The various advocacy groups mentioned above as supporting the protocol have been the ones in the trenches, strategizing, recruiting, organizing, and competing against each other to carry the day at General Conference. None of these groups has stated a change in their commitment to the protocol.
Recently, the Western Jurisdiction, the most liberal in the UM Church, issued a statement under the heading “Where Love Lives.” In their press release, Bishop Karen Oliveto, president of the Western Jurisdiction’s College of Bishops said, “The Western Jurisdiction is committed to living out our belief that God’s church is open to all. The Protocol for Reconciliation and Grace through Separation offers a way forward to begin easing the five decades of pain created by the wounds inflicted on LGBTQ persons by the church.”
It appears that the primary group that might work against the protocol’s passage is the institutional bishops, who are the same ones who have wanted to deny the depth of our division in the past. They are the ones who have offered the false hope that we could find a way to be one church with two different views of the Bible and competing sexual ethics. And they are starting to create the narrative that now is not the time for separation because the institutional UM Church cannot survive it.
We are optimistic. We believe the protocol is likely to pass. But we are also realistic. The battle is not yet over. Voices opposing separation are likely to surface. Progressives have already been to Africa telling bishops, pastors, and delegates they should remain within the continuing UM Church in order to continue receiving the financial support for their ministries they are accustomed to. (They conveniently ignore the fact that the dramatic decline in apportionment payments is already resulting in cuts to funding for African ministry, and that the departure of many traditionalist American congregations will further diminish the continuing UM Church’s ability to financially support ministry in Africa.)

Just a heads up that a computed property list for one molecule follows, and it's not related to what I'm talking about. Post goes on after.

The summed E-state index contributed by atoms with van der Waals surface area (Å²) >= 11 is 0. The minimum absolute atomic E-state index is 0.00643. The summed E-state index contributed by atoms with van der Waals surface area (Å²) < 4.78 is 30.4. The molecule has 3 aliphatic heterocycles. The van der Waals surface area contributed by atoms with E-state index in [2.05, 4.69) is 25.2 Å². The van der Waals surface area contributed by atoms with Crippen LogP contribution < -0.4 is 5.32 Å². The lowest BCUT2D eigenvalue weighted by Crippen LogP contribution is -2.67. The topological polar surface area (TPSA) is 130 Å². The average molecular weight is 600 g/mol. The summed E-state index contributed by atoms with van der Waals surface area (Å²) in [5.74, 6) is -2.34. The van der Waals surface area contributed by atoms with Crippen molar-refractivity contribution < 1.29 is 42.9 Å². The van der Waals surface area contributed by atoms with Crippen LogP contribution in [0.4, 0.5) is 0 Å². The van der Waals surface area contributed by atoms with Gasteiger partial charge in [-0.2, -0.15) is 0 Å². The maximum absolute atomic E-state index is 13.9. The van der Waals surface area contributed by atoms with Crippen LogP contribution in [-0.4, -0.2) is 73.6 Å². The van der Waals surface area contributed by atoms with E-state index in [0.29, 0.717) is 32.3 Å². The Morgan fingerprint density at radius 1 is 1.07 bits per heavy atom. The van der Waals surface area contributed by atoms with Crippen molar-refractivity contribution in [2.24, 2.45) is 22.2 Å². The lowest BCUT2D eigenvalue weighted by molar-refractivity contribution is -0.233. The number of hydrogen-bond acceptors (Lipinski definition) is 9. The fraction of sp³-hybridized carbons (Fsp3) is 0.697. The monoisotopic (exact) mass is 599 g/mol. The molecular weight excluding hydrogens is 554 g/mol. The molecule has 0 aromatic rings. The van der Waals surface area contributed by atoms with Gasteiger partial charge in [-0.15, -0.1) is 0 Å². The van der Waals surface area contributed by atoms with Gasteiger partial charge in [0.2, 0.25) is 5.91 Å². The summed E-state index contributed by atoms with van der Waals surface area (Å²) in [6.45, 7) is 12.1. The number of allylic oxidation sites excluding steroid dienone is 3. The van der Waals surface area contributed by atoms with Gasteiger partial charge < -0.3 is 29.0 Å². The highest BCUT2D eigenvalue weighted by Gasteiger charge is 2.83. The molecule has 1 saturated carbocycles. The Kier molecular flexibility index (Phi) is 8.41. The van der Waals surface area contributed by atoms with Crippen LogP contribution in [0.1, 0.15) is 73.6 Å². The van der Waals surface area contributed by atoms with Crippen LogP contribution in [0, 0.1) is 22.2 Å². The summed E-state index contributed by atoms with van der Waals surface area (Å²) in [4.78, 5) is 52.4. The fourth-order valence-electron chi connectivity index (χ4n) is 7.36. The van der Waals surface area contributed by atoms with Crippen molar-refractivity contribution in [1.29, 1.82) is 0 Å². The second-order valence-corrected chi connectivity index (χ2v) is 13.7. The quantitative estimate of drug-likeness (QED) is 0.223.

The protocol was negotiated in order to avoid a contentious and litigious separation. Failure to pass the protocol or something like it could result in the acrimonious splintering of the denomination costing millions of dollars in legal fees.
After attending and working for our biblical views at seven past General Conferences, I know nothing is ever certain until the last vote has been taken. I also know how important it is that we remain vigilant and active as we prepare for General Conference.
Traditionalists will continue to reach out to our partners in Africa and in other parts of the world to keep support for the protocol strong. Additionally, we will be staying in touch with bishops who support the cause of a peaceful separation.
We are so close to creating a new future for faithful Methodists. Passing the protocol will allow Bible-believing churches and annual conferences to step into that new day with their property and congregations intact. One last push and the battle will be over.